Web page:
Monday, Sept. 15, 2008 | After facing down developers early this year, the burgeoning hub of Sorrento Valley wireless, telecommunications and biotechnology firms are banding together again — this time to protect a threatened public transportation service they say is imperative to their employees.

The Coaster, operated by the San Diego Metropolitan Transit System, is a popular mode of transportation in the industrial region. After arriving at the Sorrento Valley Coaster station, which is a nexus for nine routes, riders are shuttled to outlying firms on the Sorrento Valley Coaster Connection, a service that transit officials say is in danger of being discontinued due to funding cuts.

Without the Connection, the Coaster will be of little value to Sorrento Valley’s workers.

Roused by the threat to the service, a collaboration of biotech and high-tech executives, joined by at least one environmental group, are set to propose a plan to purchase MTS passes in bulk in an effort to save the shuttle, saying a robust public transportation system is a key component of the infrastructure the area needs to continue to be a mecca for the lucrative industries.

Under the plan, initiated by Reed Vickerman, a vice president of Sorrento Valley-based Amylin Pharmaceuticals, Inc., companies would purchase $40 monthly Coaster Connection passes for six months at a time through March 2009. Employers who pre-purchase tickets would resell the passes to employees or provide them as a benefit. Companies wouldn’t be allowed to reduce the number of passes they agreed to buy — ensuring a steady cash flow to MTS — and the commitment wouldn’t bind MTS to continue the service.

Vickerman said he has roughly 30 employees who use the Coaster and the Connection to avoid the stress of a hectic commute and to save money on gas. Plus, many Sorrento Valley employees were recruited from large cities and foreign countries and are accustomed to using public transit, he said.

“Traffic is a nightmare around here and parking is tight,” he said. “This area is generally just kind of a pain.”

The fate of San Diego’s most lucrative industries depends upon a strong infrastructure, including a robust public transportation system, industry insiders said. As industries go, biotech and high-tech have highly desirable qualities. The sectors are largely green, and infuse the local economy with a well-educated, well-paid workforce. Biotech workers in San Diego, for example, earn an average wage of $80,000 annually, roughly 83 percent above the average pay for all jobs, according to the San Diego Regional Economic Development Corp.

But the industry has to be able to attract qualified employees and that means that the region must provide plenty of affordable housing, public schools with good reputations, unclogged roadways, open recreation space and convenient public transit —”typical quality of life concerns,” Vickerman said.

Beyond Vickerman’s proposal, transportation could be the next politically galvanizing issue for the growing industries, said Kevin Carroll, executive director of the San Diego Council of the American Electronics Association, a national lobbying organization that represents the technology industry.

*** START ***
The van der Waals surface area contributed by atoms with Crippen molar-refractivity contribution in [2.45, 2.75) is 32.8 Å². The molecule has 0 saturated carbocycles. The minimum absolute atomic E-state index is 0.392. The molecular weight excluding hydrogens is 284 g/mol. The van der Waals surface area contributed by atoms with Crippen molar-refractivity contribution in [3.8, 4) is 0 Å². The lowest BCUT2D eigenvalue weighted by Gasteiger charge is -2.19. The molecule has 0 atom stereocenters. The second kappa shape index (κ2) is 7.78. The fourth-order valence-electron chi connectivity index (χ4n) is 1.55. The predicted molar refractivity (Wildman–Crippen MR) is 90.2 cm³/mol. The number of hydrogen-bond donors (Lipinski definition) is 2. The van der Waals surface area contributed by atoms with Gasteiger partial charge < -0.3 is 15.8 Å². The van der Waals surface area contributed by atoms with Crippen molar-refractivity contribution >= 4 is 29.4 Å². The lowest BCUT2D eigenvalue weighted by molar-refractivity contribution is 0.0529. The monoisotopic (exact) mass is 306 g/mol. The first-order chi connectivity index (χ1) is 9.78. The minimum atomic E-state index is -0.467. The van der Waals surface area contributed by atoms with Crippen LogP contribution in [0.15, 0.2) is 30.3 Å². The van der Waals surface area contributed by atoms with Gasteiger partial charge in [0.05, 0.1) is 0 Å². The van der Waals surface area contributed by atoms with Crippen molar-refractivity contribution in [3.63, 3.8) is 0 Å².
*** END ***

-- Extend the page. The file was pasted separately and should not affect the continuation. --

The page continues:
Motivated by a threat to their expansion in Sorrento Valley, a similar coalition of local biotech and high-tech executives fought and won a battle against residential developers earlier this year. City planners said at that time that community was instrumental in ensuring that the general plan, passed in March, included provisions that fend off residential developers from scarce and desirable plots of industrial land.

The political victory set an important precedent for the biotech and high-tech industries. San Diego has lost at least 800 acres of industrial land over the past 15 years, according to the San Diego Economic Development Division, and future land battles are anticipated as different development interests scramble to acquire remaining land in the county.

As the industries’ attention turns to transportation, transit system officials said they are supportive of Vickerman’s efforts and that they are also looking for solutions to the transportation gap that would exist if the shuttle service ceases.

“We’re in a downward spiral for public transportation,” Vickerman said.

High gas prices, increased environmental awareness and new, more convenient routes have public transit ridership on the rise in San Diego — almost 6 percent in the last year and even more since January, said Sharon Cooney, an MTS spokeswoman. But at the same time, funding is faltering and the agency is looking to shave costs.

The agency counts on subsidies from a handful of county organizations to supplement its operating budget and support services. This summer the transit system lost about $732,000 in such subsidies for the Coaster Connection, the shuttle Sorrento Valley employee’s use, after contracts ended and weren’t renewed.

In an effort to offset the cuts and preserve the service, MTS on Sept. 1 implemented a $1 per-ride fee to ride the once-free shuttle. That doesn’t sound like much, Cooney said, but an agency study found that it has caused a “significant loss of ridership.” She said that could be because Coaster train rates also rose slightly in July to between $129 and $168 for a monthly pass.

And the rub for riders is that even with the rate increases, the connection service can’t be sustained without a steadily growing ridership and full shuttles, Cooney said, but Vickerman’s plan, if enough companies join him, could save the service.

“It’s not the end-all solution, but it’s a start,” Vickerman said.

Please contact Darryn Bennett directly at with your thoughts, ideas, personal stories or tips. Or set the tone of the debate with a letter to the editor.

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